Cortlandt To Hold Rally Against Pipeline, High-Voltage Station

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An example of what the proposed Specter-Algonquin pipeline in Verplanck would look like.
An example of what the proposed Specter-Algonquin pipeline in Verplanck would look like. Photo Credit: Courtesy of Erica Mills

CORTLANDT, N.Y. -- Two proposed projects in Verplanck will be the subject of a rally led by the Town of Cortlandt on Wednesday.

The Town of Cortlandt, Village of Buchanan and Citizens Task Force are holding a rally at 6 p.m. at the corner of Broadway and 11th Street in Verplanck to protest a proposed gas pipeline and high-voltage station.

The 42-inch Spectra Algonquin gas pipeline would replace a previous 26-inch pipeline that runs through Cortlandt and has existed for 60 years. The pipeline, which must be approved by the Federal Energy Regulatory Commission, would run across the Hudson River and into Peekskill and Yorktown.

Erica Mills fears the project could have unintended consequences and is concerned about its placement 450 feet from Buchanan-Verplanck Elementary School.

"This will destroy the environmental area," Mills said. "It won't even provide us with gas. We're not for this."

Mills and the town are also rallying against a proposed 1,000 megawatt high voltage converter station that would be 49 feet high, the equivalent of two Best Buys, built at 11th street and Broadway in Verplanck.

"There's one house within 150 feet of this," Mills said. "You're going to be hearing this buzzing noise 24-7. It's out of code for the Town of Cortlandt."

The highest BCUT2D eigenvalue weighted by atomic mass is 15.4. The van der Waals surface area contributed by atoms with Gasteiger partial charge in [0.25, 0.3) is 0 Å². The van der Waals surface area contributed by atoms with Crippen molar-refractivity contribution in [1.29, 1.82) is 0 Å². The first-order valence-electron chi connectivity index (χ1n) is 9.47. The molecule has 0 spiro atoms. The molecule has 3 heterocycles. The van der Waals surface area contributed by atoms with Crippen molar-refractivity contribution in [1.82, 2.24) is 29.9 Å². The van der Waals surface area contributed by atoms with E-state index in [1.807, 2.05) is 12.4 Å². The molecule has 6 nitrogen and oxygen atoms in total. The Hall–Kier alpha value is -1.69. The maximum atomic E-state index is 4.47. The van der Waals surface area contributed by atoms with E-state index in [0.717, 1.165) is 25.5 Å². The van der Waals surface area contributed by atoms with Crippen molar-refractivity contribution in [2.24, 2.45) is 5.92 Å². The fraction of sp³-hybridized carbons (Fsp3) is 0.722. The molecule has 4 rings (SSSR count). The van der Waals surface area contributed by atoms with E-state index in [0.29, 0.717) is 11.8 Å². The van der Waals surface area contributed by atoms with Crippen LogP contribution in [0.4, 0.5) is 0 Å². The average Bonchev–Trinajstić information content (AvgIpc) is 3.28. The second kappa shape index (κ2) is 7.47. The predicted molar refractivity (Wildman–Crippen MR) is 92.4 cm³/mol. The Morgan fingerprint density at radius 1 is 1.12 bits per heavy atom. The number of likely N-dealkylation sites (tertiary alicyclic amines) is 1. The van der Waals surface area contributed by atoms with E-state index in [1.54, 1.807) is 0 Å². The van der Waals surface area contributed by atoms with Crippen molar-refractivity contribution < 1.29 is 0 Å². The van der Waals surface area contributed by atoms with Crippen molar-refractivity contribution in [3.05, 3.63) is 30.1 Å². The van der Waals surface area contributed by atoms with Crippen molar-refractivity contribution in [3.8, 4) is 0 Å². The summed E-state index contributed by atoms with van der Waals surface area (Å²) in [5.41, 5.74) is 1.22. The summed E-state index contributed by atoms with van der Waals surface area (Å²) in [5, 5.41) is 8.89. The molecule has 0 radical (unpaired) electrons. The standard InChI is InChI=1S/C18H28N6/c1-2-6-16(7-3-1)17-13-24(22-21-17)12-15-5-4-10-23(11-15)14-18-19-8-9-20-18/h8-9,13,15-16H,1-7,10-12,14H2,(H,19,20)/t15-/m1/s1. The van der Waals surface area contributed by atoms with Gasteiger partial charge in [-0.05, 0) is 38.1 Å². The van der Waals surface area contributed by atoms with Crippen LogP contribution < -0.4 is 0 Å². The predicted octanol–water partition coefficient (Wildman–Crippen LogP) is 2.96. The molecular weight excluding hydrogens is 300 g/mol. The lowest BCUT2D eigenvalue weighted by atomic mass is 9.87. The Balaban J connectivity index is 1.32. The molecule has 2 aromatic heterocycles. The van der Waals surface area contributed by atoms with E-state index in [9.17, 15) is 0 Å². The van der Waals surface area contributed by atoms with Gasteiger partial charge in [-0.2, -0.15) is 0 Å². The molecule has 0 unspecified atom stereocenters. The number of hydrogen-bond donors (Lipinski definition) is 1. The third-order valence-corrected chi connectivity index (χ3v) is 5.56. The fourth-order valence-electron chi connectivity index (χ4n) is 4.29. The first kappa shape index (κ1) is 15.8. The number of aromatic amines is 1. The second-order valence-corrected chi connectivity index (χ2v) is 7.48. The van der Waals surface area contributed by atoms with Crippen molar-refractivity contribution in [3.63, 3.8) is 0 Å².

The converter station must be approved by the state's Public Service Commission, which has held several hearings on the project. 

"We are completely against this," Mills said. "We're trying to get the information out to families. Younger people my age might not be aware of this. This will have a huge negative impact."

Cortlandt Supervisor Linda Puglisi has spoken out strongly against the project. 

"We already have Indian Point down the road," Puglisi said. "We do not need to become the energy capital of the country."

Puglisi said she has been meeting regularly with her citizens task force and has gone to public hearings to express the town's disapproval of the projects.

"Everything and anything I can do to stop this project, I am doing," Puglisi said. "We are trying to get the word out through sending out mailings and holding meetings."

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